Examines a particular author, period, or movement with a focus on the social, intellectual, and literary significance of the works considered. May be repeated as topics change.
Focuses on a particular theme, period, movement, or genre. Emphasis may be aesthetic, historical, or cultural. May be repeated as topics change.
Examines literary traditions of African-American cultural practitioners including relations between oral and literary works, performance and reading, tradition and innovation. Texts by Black writers from the 18th-, 19th- and 20th -centuries are read in converssation with those from the contemporary moment.
An interdisciplinary examination of the major novels, essays, and poems of American Indian writers since 1969 in relation to their cultural backgrounds: history, politics, and American Indian film. Students will explore topics such as resistence to colonization, preservation of history in oral traditions, stereotyping, and cultural genocide.
Intensive study of 18th to 21st century European literature with a focus on the social, intellectual, and literary significance of the works considered. May be repeated as topics change.
Examines texts from Europe, Asia, Africa, and the Pacific. May be repeated as topics change.
This course examines the critical and theoretical contexts of various genres. Readings will include both theory and the genre under discussion. Students are required to write original work in the genre as well as critical and interpretive essays. May be repeated as topics change.
Independent selection and intensive revision of writing completed for the writing option in the English major or the writing minor. Students will compile a portfolio under the direction of an English faculty member. May be taken concurrently with another writing option or writing minor course.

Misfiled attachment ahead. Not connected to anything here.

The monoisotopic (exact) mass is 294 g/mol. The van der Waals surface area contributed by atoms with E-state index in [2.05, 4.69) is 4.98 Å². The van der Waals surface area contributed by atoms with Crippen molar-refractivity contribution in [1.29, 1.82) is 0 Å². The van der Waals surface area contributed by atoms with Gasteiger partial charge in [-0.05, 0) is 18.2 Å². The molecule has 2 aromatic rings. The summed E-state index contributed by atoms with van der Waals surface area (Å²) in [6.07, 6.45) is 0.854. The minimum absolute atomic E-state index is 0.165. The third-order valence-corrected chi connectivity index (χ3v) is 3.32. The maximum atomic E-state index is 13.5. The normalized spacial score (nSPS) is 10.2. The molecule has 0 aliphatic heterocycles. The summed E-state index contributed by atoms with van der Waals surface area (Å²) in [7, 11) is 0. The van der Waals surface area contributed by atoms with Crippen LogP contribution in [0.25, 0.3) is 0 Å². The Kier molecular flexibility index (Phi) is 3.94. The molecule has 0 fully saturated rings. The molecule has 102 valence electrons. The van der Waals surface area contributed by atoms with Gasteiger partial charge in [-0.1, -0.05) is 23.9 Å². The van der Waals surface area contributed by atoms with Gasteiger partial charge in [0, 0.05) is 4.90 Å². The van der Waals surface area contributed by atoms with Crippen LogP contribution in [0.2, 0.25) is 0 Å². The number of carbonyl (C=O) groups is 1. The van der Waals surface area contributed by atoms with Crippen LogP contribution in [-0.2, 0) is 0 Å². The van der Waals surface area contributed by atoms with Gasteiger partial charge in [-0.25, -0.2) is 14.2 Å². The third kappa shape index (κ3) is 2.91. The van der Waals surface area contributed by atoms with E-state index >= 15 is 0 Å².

An examination of various schools of theory and critical practice. Approaches will include consideration of historical development and cultural contexts.
Advanced study of selected topics in literature, language, and culture. May be repeated as topics change.
This seminar and experiential learning opportunity allows students to gain practical writing/publishing experience in a professional site. Seminar meetings involve discussion of readings on writing/publishing theory/practice, investigations of graduate and professional writing opportunities and sharing of internship experiences. Students will develop a portfolio showcasing work developed for the intership site.
Advanced reading/writing in a selected area of English with a faculty member. Must be four credits to count as one of the three 400 level courses required for the English Major. Repeatable for up to 8 credits.
Introduction to the basic strategies and techniques of writing creative nonfiction. Extensive writing and reading of creative nonfiction will be discussed in class. Opportunity to develop creative and critical writing skills through assignments and independent work.